The term mosaic refers to having many patches of vegetation of different ages, some recently burnt with sparse cover, some long unburnt with old, large and connected spinnifex clumps and small trees.

This provides habitat for a broad range of animals, because different species prefer different amounts of ground cover. It also hinders the spread of fire because areas subject to more recent fire have insufficient fuel to carry new fires for many years.

Efforts have only just begun to bring good fire management back into these landscapes in a coordinated and large-scale way.

In 2022-23 Indigenous ranger groups conducted extensive burning operations. They travelled more than 58,000km by air and road, burning from cars, on foot and dropping incendiaries.

These burns were astoundingly effective. Even though large fires still ripped through these deserts in 2023, by mapping the fuel reduction fires and overlaying the spread of subsequent wildfires, we can see the 2023 fires were limited by previous burns.

For example, the fire spread animation below shows fires moving through a complex mosaic comprising fuel of different ages. One fire can be seen moving more than 600km from near the NT border almost to the coast south of Broome. The fire weaves around previous burns and cheekily finds small gaps of older, continuous fuel.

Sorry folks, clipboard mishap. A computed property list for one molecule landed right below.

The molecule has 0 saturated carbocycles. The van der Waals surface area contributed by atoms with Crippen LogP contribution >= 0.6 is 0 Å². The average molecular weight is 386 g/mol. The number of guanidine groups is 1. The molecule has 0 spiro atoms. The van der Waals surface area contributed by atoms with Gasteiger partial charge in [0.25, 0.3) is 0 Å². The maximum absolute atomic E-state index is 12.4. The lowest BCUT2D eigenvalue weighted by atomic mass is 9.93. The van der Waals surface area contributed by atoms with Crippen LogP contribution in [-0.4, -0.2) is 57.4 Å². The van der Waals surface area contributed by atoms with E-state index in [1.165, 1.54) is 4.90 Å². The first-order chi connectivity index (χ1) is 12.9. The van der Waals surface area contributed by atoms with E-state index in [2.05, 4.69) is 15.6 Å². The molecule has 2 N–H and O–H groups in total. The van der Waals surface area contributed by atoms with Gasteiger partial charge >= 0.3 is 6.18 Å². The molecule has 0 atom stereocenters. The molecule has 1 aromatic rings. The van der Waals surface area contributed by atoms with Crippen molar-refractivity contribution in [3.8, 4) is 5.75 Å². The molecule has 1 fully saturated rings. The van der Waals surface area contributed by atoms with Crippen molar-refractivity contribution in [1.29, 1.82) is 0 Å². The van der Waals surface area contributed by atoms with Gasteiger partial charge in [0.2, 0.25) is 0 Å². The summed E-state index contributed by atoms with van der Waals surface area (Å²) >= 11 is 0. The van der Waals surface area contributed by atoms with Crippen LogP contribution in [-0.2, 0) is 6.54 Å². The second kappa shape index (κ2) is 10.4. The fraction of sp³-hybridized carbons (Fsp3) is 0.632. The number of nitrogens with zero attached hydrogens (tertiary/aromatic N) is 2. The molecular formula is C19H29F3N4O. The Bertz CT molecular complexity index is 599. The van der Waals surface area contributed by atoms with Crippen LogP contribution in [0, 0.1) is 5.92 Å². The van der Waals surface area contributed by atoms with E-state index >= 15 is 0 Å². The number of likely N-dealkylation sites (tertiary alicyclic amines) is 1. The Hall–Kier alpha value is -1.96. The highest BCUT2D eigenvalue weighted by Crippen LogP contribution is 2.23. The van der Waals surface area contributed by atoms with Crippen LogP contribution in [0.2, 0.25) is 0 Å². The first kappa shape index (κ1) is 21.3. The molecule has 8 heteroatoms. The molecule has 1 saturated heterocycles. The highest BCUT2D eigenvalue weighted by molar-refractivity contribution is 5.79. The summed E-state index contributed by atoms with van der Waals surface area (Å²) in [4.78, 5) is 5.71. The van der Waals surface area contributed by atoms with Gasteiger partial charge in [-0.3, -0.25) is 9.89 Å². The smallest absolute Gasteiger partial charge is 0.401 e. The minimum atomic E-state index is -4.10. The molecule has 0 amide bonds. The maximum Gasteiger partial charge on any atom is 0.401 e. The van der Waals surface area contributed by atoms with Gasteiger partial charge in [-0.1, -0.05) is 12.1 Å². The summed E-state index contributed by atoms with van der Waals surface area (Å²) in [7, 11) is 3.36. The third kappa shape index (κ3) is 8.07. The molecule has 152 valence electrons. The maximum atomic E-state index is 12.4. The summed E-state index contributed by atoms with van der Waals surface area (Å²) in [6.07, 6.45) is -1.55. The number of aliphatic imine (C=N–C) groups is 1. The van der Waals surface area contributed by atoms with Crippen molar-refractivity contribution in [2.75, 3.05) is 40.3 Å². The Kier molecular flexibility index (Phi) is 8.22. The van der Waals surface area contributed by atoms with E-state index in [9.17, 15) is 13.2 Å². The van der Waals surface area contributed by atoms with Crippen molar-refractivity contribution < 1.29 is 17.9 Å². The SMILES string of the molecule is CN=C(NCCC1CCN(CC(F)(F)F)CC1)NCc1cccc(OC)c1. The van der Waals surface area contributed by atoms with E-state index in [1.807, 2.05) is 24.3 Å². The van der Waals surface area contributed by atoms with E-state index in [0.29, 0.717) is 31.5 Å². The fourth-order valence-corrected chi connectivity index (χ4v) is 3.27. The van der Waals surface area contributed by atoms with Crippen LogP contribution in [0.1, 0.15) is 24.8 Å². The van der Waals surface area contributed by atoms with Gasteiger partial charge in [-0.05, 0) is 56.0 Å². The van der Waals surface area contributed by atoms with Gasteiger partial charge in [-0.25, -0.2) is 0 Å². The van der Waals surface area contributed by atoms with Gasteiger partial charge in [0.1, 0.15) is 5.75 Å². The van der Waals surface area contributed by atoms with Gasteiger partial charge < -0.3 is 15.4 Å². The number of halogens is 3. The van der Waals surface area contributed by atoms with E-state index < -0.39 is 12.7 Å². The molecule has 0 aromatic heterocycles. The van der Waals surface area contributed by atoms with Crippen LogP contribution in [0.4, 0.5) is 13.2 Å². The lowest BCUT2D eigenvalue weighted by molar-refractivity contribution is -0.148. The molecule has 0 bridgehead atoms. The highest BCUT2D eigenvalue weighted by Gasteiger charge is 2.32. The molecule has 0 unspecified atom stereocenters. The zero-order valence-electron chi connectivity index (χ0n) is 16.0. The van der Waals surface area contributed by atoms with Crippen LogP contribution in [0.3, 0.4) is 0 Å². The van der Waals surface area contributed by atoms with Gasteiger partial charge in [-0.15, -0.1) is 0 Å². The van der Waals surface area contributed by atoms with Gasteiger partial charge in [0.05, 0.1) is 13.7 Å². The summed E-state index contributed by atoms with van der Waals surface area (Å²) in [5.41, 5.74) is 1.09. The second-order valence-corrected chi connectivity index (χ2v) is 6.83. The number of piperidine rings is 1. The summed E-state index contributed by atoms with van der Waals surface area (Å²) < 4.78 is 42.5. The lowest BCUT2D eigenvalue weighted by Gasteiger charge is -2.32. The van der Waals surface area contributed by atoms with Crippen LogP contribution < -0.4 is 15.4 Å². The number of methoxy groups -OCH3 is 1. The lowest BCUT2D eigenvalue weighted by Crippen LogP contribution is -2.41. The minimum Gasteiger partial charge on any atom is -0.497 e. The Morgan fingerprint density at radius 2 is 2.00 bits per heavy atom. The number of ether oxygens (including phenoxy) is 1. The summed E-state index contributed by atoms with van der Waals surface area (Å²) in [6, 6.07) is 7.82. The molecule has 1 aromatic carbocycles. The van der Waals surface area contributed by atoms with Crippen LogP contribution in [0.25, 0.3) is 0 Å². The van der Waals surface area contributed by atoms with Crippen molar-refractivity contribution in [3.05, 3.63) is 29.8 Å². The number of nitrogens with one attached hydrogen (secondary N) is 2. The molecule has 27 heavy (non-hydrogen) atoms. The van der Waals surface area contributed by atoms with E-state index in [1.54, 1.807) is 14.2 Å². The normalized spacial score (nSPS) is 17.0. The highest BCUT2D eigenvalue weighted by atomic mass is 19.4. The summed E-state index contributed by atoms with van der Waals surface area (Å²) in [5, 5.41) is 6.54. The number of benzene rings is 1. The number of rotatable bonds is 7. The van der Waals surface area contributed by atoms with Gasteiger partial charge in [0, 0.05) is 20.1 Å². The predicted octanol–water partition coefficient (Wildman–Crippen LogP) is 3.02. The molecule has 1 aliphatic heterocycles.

So without these earlier smaller controlled burns, the out-of-control fires would have been larger.

In the Great Sandy Desert of WA, the complex mosaic of spinifex of different ages persisted after these fires. The Indigenous Desert Alliance puts this down to more controlled burning in the past couple of years than in the ten years prior.

The fires of greatest concern to government agencies were the Barkly fires that threatened the town of Tennant Creek. These fires were large and fast-moving, feeding off fuel in a vast area of unmanaged country east of the town.

Here, a lack of land management increased disaster risk. The fire only stopped when it encountered four-year-old burned areas from lightning strikes.

The summer of 2023-24 was very wet across the Barkly and Tanami regions in the NT. Bushfires NT chief fire control officer Tony Fuller has warned of another big fire year to come as we head into the northern dry season of 2024.

Preparing for the future

Desert fire management is still under-resourced and poorly understood.

Ultimately the only effective way to prevent these massive fires in very remote parts of Australia is through a long-term, well-funded strategy of using fire over our vast desert landscapes to control fuel, as was done during previous millennia.

The Conversation

Rohan Fisher does not work for, consult, own shares in or receive funding from any company or organisation that would benefit from this article, and has disclosed no relevant affiliations beyond their academic appointment.

/Courtesy of The Conversation. View in full here.